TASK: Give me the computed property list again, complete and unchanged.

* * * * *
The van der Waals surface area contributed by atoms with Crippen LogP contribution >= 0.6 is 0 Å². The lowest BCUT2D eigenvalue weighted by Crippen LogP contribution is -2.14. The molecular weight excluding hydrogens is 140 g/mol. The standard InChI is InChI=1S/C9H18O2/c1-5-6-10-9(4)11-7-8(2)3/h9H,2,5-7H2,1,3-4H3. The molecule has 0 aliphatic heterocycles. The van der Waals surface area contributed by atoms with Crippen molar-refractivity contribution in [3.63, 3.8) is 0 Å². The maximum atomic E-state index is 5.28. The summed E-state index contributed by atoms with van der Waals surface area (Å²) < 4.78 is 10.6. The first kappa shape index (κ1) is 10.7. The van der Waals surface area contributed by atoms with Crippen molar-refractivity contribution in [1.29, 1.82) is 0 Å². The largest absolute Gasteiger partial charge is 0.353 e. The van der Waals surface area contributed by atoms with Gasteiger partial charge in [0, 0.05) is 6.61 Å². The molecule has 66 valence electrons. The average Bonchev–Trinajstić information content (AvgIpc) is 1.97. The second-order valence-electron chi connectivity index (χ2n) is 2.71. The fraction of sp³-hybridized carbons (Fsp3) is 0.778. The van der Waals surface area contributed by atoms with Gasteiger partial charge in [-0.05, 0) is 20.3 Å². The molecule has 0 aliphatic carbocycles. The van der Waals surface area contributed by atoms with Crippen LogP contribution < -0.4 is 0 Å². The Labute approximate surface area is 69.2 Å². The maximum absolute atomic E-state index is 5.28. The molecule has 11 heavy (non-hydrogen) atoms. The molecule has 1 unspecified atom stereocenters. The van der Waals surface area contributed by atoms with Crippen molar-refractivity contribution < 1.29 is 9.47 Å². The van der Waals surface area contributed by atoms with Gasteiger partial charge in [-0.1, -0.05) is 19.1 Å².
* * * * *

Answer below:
The van der Waals surface area contributed by atoms with Crippen LogP contribution >= 0.6 is 0 Å². The lowest BCUT2D eigenvalue weighted by Crippen LogP contribution is -2.14. The molecular weight excluding hydrogens is 140 g/mol. The standard InChI is InChI=1S/C9H18O2/c1-5-6-10-9(4)11-7-8(2)3/h9H,2,5-7H2,1,3-4H3. The molecule has 0 aliphatic heterocycles. The van der Waals surface area contributed by atoms with Crippen molar-refractivity contribution in [3.63, 3.8) is 0 Å². The maximum atomic E-state index is 5.28. The summed E-state index contributed by atoms with van der Waals surface area (Å²) < 4.78 is 10.6. The first kappa shape index (κ1) is 10.7. The van der Waals surface area contributed by atoms with Crippen molar-refractivity contribution in [1.29, 1.82) is 0 Å². The largest absolute Gasteiger partial charge is 0.353 e. The van der Waals surface area contributed by atoms with Gasteiger partial charge in [0, 0.05) is 6.61 Å². The molecule has 66 valence electrons. The average Bonchev–Trinajstić information content (AvgIpc) is 1.97. The second-order valence-electron chi connectivity index (χ2n) is 2.71. The fraction of sp³-hybridized carbons (Fsp3) is 0.778. The van der Waals surface area contributed by atoms with Gasteiger partial charge in [-0.05, 0) is 20.3 Å². The molecule has 0 aliphatic carbocycles. The van der Waals surface area contributed by atoms with Crippen LogP contribution < -0.4 is 0 Å². The Labute approximate surface area is 69.2 Å². The maximum absolute atomic E-state index is 5.28. The molecule has 11 heavy (non-hydrogen) atoms. The molecule has 1 unspecified atom stereocenters. The van der Waals surface area contributed by atoms with Crippen molar-refractivity contribution < 1.29 is 9.47 Å². The van der Waals surface area contributed by atoms with Gasteiger partial charge in [-0.1, -0.05) is 19.1 Å².